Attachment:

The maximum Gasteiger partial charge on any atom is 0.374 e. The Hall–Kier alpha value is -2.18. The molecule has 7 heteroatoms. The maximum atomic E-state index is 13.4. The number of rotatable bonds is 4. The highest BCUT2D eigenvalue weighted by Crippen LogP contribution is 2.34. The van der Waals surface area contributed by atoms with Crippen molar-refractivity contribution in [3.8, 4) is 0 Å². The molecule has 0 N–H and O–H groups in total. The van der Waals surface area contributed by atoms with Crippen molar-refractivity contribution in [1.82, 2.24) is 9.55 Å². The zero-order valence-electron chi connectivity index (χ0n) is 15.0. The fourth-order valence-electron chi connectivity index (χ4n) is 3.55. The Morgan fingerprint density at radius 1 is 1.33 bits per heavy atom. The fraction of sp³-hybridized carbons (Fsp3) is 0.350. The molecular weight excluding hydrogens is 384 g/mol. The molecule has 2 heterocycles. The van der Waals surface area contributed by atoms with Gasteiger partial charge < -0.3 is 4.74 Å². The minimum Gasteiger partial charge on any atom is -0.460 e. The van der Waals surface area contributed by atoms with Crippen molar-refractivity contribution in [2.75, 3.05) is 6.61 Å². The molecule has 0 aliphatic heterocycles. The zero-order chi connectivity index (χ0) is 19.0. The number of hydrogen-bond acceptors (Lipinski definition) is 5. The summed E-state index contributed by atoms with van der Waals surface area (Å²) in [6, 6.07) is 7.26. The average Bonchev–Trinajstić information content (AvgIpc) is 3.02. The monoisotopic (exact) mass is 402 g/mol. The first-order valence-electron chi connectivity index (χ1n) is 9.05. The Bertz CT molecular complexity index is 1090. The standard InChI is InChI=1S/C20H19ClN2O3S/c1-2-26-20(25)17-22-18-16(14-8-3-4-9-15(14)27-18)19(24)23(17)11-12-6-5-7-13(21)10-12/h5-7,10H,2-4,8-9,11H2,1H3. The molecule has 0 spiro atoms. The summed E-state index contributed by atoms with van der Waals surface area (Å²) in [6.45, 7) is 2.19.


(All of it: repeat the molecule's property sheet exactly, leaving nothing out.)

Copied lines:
The maximum Gasteiger partial charge on any atom is 0.374 e. The Hall–Kier alpha value is -2.18. The molecule has 7 heteroatoms. The maximum atomic E-state index is 13.4. The number of rotatable bonds is 4. The highest BCUT2D eigenvalue weighted by Crippen LogP contribution is 2.34. The van der Waals surface area contributed by atoms with Crippen molar-refractivity contribution in [3.8, 4) is 0 Å². The molecule has 0 N–H and O–H groups in total. The van der Waals surface area contributed by atoms with Crippen molar-refractivity contribution in [1.82, 2.24) is 9.55 Å². The zero-order valence-electron chi connectivity index (χ0n) is 15.0. The fourth-order valence-electron chi connectivity index (χ4n) is 3.55. The Morgan fingerprint density at radius 1 is 1.33 bits per heavy atom. The fraction of sp³-hybridized carbons (Fsp3) is 0.350. The molecular weight excluding hydrogens is 384 g/mol. The molecule has 2 heterocycles. The van der Waals surface area contributed by atoms with Gasteiger partial charge < -0.3 is 4.74 Å². The minimum Gasteiger partial charge on any atom is -0.460 e. The van der Waals surface area contributed by atoms with Crippen molar-refractivity contribution in [2.75, 3.05) is 6.61 Å². The molecule has 0 aliphatic heterocycles. The zero-order chi connectivity index (χ0) is 19.0. The number of hydrogen-bond acceptors (Lipinski definition) is 5. The summed E-state index contributed by atoms with van der Waals surface area (Å²) in [6, 6.07) is 7.26. The average Bonchev–Trinajstić information content (AvgIpc) is 3.02. The monoisotopic (exact) mass is 402 g/mol. The first-order valence-electron chi connectivity index (χ1n) is 9.05. The Bertz CT molecular complexity index is 1090. The standard InChI is InChI=1S/C20H19ClN2O3S/c1-2-26-20(25)17-22-18-16(14-8-3-4-9-15(14)27-18)19(24)23(17)11-12-6-5-7-13(21)10-12/h5-7,10H,2-4,8-9,11H2,1H3. The molecule has 0 spiro atoms. The summed E-state index contributed by atoms with van der Waals surface area (Å²) in [6.45, 7) is 2.19.